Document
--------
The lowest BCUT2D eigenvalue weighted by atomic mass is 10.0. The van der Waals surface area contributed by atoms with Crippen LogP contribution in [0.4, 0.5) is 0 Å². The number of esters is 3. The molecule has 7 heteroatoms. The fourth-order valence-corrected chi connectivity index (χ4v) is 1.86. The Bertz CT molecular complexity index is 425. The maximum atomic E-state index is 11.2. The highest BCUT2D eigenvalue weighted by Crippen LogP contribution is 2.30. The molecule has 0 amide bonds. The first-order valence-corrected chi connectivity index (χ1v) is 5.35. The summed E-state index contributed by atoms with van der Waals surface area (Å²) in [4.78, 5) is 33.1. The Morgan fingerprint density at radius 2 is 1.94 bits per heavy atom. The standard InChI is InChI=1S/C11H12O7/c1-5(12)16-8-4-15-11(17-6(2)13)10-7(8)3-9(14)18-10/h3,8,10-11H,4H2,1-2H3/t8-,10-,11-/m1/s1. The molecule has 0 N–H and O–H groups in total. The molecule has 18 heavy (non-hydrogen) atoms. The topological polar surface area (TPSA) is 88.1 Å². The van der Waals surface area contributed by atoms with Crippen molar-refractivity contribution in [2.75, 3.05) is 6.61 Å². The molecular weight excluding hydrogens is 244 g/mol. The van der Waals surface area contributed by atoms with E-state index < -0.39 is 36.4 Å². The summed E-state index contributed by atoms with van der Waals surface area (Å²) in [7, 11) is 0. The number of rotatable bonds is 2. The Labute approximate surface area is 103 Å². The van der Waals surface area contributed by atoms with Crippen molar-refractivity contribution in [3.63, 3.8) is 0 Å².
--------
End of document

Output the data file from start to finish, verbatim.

The lowest BCUT2D eigenvalue weighted by atomic mass is 10.0. The van der Waals surface area contributed by atoms with Crippen LogP contribution in [0.4, 0.5) is 0 Å². The number of esters is 3. The molecule has 7 heteroatoms. The fourth-order valence-corrected chi connectivity index (χ4v) is 1.86. The Bertz CT molecular complexity index is 425. The maximum atomic E-state index is 11.2. The highest BCUT2D eigenvalue weighted by Crippen LogP contribution is 2.30. The molecule has 0 amide bonds. The first-order valence-corrected chi connectivity index (χ1v) is 5.35. The summed E-state index contributed by atoms with van der Waals surface area (Å²) in [4.78, 5) is 33.1. The Morgan fingerprint density at radius 2 is 1.94 bits per heavy atom. The standard InChI is InChI=1S/C11H12O7/c1-5(12)16-8-4-15-11(17-6(2)13)10-7(8)3-9(14)18-10/h3,8,10-11H,4H2,1-2H3/t8-,10-,11-/m1/s1. The molecule has 0 N–H and O–H groups in total. The molecule has 18 heavy (non-hydrogen) atoms. The topological polar surface area (TPSA) is 88.1 Å². The van der Waals surface area contributed by atoms with Crippen molar-refractivity contribution in [2.75, 3.05) is 6.61 Å². The molecular weight excluding hydrogens is 244 g/mol. The van der Waals surface area contributed by atoms with E-state index < -0.39 is 36.4 Å². The summed E-state index contributed by atoms with van der Waals surface area (Å²) in [7, 11) is 0. The number of rotatable bonds is 2. The Labute approximate surface area is 103 Å². The van der Waals surface area contributed by atoms with Crippen molar-refractivity contribution in [3.63, 3.8) is 0 Å².